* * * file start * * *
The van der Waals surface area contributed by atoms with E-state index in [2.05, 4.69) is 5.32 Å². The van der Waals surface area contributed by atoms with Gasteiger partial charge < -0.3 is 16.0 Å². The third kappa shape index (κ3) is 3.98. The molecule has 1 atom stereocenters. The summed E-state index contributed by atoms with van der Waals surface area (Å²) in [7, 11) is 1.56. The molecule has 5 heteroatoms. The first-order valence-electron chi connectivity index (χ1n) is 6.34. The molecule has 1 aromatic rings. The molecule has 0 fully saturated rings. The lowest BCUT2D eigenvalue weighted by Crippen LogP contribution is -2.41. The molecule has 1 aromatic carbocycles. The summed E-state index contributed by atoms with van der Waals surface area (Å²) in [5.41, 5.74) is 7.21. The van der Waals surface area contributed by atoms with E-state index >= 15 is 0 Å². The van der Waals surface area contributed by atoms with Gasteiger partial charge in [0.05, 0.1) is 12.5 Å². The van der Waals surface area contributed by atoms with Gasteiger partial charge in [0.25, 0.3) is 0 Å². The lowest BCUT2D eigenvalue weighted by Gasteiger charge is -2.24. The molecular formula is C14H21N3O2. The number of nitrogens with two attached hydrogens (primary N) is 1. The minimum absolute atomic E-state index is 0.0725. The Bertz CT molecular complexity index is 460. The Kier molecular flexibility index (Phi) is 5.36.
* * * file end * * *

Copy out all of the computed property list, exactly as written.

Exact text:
The van der Waals surface area contributed by atoms with E-state index in [2.05, 4.69) is 5.32 Å². The van der Waals surface area contributed by atoms with Gasteiger partial charge < -0.3 is 16.0 Å². The third kappa shape index (κ3) is 3.98. The molecule has 1 atom stereocenters. The summed E-state index contributed by atoms with van der Waals surface area (Å²) in [7, 11) is 1.56. The molecule has 5 heteroatoms. The first-order valence-electron chi connectivity index (χ1n) is 6.34. The molecule has 1 aromatic rings. The molecule has 0 fully saturated rings. The lowest BCUT2D eigenvalue weighted by Crippen LogP contribution is -2.41. The molecule has 1 aromatic carbocycles. The summed E-state index contributed by atoms with van der Waals surface area (Å²) in [5.41, 5.74) is 7.21. The van der Waals surface area contributed by atoms with E-state index >= 15 is 0 Å². The van der Waals surface area contributed by atoms with Gasteiger partial charge in [0.05, 0.1) is 12.5 Å². The van der Waals surface area contributed by atoms with Gasteiger partial charge in [0.25, 0.3) is 0 Å². The lowest BCUT2D eigenvalue weighted by Gasteiger charge is -2.24. The molecular formula is C14H21N3O2. The number of nitrogens with two attached hydrogens (primary N) is 1. The minimum absolute atomic E-state index is 0.0725. The Bertz CT molecular complexity index is 460. The Kier molecular flexibility index (Phi) is 5.36.